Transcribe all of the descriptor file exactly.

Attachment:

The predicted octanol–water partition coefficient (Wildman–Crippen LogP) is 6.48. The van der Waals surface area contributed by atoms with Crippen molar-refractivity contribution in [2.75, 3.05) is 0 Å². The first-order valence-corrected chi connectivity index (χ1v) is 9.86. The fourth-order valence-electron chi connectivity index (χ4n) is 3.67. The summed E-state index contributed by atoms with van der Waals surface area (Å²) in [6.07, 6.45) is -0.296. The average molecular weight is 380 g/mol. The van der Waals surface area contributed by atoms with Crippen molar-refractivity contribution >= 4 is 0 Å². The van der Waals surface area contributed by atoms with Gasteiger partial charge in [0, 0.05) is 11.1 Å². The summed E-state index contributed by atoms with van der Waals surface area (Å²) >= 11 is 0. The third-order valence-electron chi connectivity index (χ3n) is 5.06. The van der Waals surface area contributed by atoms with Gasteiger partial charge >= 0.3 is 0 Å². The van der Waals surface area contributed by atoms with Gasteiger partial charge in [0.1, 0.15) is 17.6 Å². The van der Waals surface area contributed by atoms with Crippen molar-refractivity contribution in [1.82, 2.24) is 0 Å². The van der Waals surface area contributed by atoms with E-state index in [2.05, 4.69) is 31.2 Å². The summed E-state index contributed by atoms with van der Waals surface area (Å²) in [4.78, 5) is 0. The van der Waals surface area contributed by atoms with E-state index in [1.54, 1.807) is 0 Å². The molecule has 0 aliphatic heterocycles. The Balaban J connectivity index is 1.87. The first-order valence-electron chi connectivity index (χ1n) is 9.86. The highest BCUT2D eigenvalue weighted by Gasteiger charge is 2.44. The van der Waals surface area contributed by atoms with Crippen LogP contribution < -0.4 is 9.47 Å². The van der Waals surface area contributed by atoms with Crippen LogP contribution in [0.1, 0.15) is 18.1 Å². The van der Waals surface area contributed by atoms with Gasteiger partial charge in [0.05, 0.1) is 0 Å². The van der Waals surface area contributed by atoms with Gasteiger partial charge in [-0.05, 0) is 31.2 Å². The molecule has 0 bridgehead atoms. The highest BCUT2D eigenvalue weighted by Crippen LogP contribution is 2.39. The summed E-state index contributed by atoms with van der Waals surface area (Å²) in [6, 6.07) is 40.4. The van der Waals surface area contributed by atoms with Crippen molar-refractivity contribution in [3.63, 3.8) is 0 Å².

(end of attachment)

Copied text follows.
The predicted octanol–water partition coefficient (Wildman–Crippen LogP) is 6.48. The van der Waals surface area contributed by atoms with Crippen molar-refractivity contribution in [2.75, 3.05) is 0 Å². The first-order valence-corrected chi connectivity index (χ1v) is 9.86. The fourth-order valence-electron chi connectivity index (χ4n) is 3.67. The summed E-state index contributed by atoms with van der Waals surface area (Å²) in [6.07, 6.45) is -0.296. The average molecular weight is 380 g/mol. The van der Waals surface area contributed by atoms with Crippen molar-refractivity contribution >= 4 is 0 Å². The van der Waals surface area contributed by atoms with Gasteiger partial charge in [0, 0.05) is 11.1 Å². The summed E-state index contributed by atoms with van der Waals surface area (Å²) >= 11 is 0. The third-order valence-electron chi connectivity index (χ3n) is 5.06. The van der Waals surface area contributed by atoms with Gasteiger partial charge >= 0.3 is 0 Å². The van der Waals surface area contributed by atoms with Gasteiger partial charge in [0.1, 0.15) is 17.6 Å². The van der Waals surface area contributed by atoms with Crippen molar-refractivity contribution in [1.82, 2.24) is 0 Å². The van der Waals surface area contributed by atoms with E-state index in [2.05, 4.69) is 31.2 Å². The summed E-state index contributed by atoms with van der Waals surface area (Å²) in [4.78, 5) is 0. The van der Waals surface area contributed by atoms with E-state index in [1.54, 1.807) is 0 Å². The molecule has 0 aliphatic heterocycles. The Balaban J connectivity index is 1.87. The first-order valence-electron chi connectivity index (χ1n) is 9.86. The highest BCUT2D eigenvalue weighted by Gasteiger charge is 2.44. The van der Waals surface area contributed by atoms with Crippen LogP contribution < -0.4 is 9.47 Å². The van der Waals surface area contributed by atoms with Crippen LogP contribution in [0.1, 0.15) is 18.1 Å². The van der Waals surface area contributed by atoms with Gasteiger partial charge in [0.05, 0.1) is 0 Å². The van der Waals surface area contributed by atoms with Gasteiger partial charge in [-0.05, 0) is 31.2 Å². The molecule has 0 bridgehead atoms. The highest BCUT2D eigenvalue weighted by Crippen LogP contribution is 2.39. The summed E-state index contributed by atoms with van der Waals surface area (Å²) in [6, 6.07) is 40.4. The van der Waals surface area contributed by atoms with Crippen molar-refractivity contribution in [3.63, 3.8) is 0 Å².